Vitamin D has attracted much media coverage of late, following a new government dosage recommendation —but what is it, and what does it, do? Pharma Nord explains more:
Vitamin D: Diet & Sunlight
Vitamin D is essential for human health, as the fat-soluble nutrient plays a key role in protecting our immune system and boosting muscle function and bone health. Although a small proportion of it does come from our diet — 126iu per day on average in the UK — the sun is our main source of vitamin D. The body uses cholesterol to produce vitamin D from sun exposure, but only if there is an adequate amount of UVB light available.
Of course, our dependence on the sun for vitamin D synthesis can be impacted by a number of factors. This includes:
- Season — of course, if there’s less sun available through seasonal factors, the amount of vitamin D we can produce is reduced.
- Age — as we get older, our bodies are less able to convert sun exposure into vitamin D.
- Pigmentation—people with darker skin require greater sun exposure than others to produce the same amount of vitamin D.
- Sunscreen, sun avoidance and covering up — by physically blocking or avoiding the sun, we limit the amount of vitamin D we can produce.
Whether the source is our diet or sunlight, once converted to vitamin D, the nutrient is transported to the liver as calcidiol where it is stored for future use. When required, it is sent to the kidneys to be converted into calcitriol before being sent to tissue all over the body. Calcitriol is responsible for managing calcium levels in the blood, bones and digestive system, as well as helping cells grow, communicate and express genes.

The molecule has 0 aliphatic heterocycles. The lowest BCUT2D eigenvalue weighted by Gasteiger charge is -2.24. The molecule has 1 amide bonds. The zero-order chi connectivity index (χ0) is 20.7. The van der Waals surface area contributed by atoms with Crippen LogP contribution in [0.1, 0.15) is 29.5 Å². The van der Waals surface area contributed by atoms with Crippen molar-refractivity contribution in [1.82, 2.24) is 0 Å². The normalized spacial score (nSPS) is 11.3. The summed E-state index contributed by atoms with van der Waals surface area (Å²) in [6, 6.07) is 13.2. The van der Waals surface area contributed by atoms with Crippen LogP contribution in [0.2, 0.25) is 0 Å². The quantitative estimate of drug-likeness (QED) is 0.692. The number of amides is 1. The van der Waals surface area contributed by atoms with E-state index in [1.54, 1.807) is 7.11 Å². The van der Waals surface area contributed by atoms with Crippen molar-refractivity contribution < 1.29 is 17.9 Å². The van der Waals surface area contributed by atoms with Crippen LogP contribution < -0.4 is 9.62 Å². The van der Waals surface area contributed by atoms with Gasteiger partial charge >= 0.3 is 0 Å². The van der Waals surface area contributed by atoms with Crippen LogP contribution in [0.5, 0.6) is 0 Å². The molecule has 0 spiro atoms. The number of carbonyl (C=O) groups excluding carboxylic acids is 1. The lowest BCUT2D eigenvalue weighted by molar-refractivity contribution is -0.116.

Vitamin D Supplements
When diet- and light-limiting factors are present, many people turn to vitamin D supplements. There are two varieties of vitamin D supplements; D2 and D3. An isomer formed in human skin, D3 (cholecalciferol) is extracted from sheep’s wool to create supplements. On the other hand, D2 (ergocalciferol) is derived from plants and normally extracted from fungi.
D3 is the most common type of vitamin D in modern nutrition science and is often considered the best vitamin D supplement. It is less toxic and more stable than D2, and can bind easily with D receptors in human tissue.
The Scientific Advisory Committee on Nutrition (SACN) recommends a daily dosage of at least 10μg/400iu of vitamin D during autumn and winter. However, this is a recommendation to prevent deficiency, with many experts agreeing that the amount is insufficient for most people.